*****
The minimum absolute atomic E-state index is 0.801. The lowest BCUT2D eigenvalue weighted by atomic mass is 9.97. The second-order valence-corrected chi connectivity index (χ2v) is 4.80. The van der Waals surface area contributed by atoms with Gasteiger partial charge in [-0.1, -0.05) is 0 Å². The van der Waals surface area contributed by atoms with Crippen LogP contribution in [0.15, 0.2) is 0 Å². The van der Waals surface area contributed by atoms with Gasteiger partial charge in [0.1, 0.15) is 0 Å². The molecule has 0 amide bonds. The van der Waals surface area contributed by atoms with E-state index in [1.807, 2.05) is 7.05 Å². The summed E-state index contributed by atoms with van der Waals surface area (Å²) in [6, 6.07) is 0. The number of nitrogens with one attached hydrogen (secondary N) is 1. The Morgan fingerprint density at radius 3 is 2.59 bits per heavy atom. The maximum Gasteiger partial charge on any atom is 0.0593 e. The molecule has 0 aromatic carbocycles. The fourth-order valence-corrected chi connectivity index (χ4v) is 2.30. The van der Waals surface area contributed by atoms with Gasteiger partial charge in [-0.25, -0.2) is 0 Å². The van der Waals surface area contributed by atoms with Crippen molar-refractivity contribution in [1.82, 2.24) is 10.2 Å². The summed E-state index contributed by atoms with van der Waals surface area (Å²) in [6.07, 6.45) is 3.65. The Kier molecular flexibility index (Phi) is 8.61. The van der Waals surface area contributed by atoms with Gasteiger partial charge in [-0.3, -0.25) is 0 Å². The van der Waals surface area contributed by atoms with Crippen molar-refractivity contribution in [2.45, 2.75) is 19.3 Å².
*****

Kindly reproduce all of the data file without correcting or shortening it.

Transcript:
The minimum absolute atomic E-state index is 0.801. The lowest BCUT2D eigenvalue weighted by atomic mass is 9.97. The second-order valence-corrected chi connectivity index (χ2v) is 4.80. The van der Waals surface area contributed by atoms with Gasteiger partial charge in [-0.1, -0.05) is 0 Å². The van der Waals surface area contributed by atoms with Crippen LogP contribution in [0.15, 0.2) is 0 Å². The van der Waals surface area contributed by atoms with Gasteiger partial charge in [0.1, 0.15) is 0 Å². The molecule has 0 amide bonds. The van der Waals surface area contributed by atoms with E-state index in [1.807, 2.05) is 7.05 Å². The summed E-state index contributed by atoms with van der Waals surface area (Å²) in [6, 6.07) is 0. The number of nitrogens with one attached hydrogen (secondary N) is 1. The Morgan fingerprint density at radius 3 is 2.59 bits per heavy atom. The maximum Gasteiger partial charge on any atom is 0.0593 e. The molecule has 0 aromatic carbocycles. The fourth-order valence-corrected chi connectivity index (χ4v) is 2.30. The van der Waals surface area contributed by atoms with Gasteiger partial charge in [-0.25, -0.2) is 0 Å². The van der Waals surface area contributed by atoms with Crippen molar-refractivity contribution in [1.82, 2.24) is 10.2 Å². The summed E-state index contributed by atoms with van der Waals surface area (Å²) in [6.07, 6.45) is 3.65. The Kier molecular flexibility index (Phi) is 8.61. The van der Waals surface area contributed by atoms with Gasteiger partial charge in [-0.3, -0.25) is 0 Å². The van der Waals surface area contributed by atoms with Crippen molar-refractivity contribution in [2.45, 2.75) is 19.3 Å².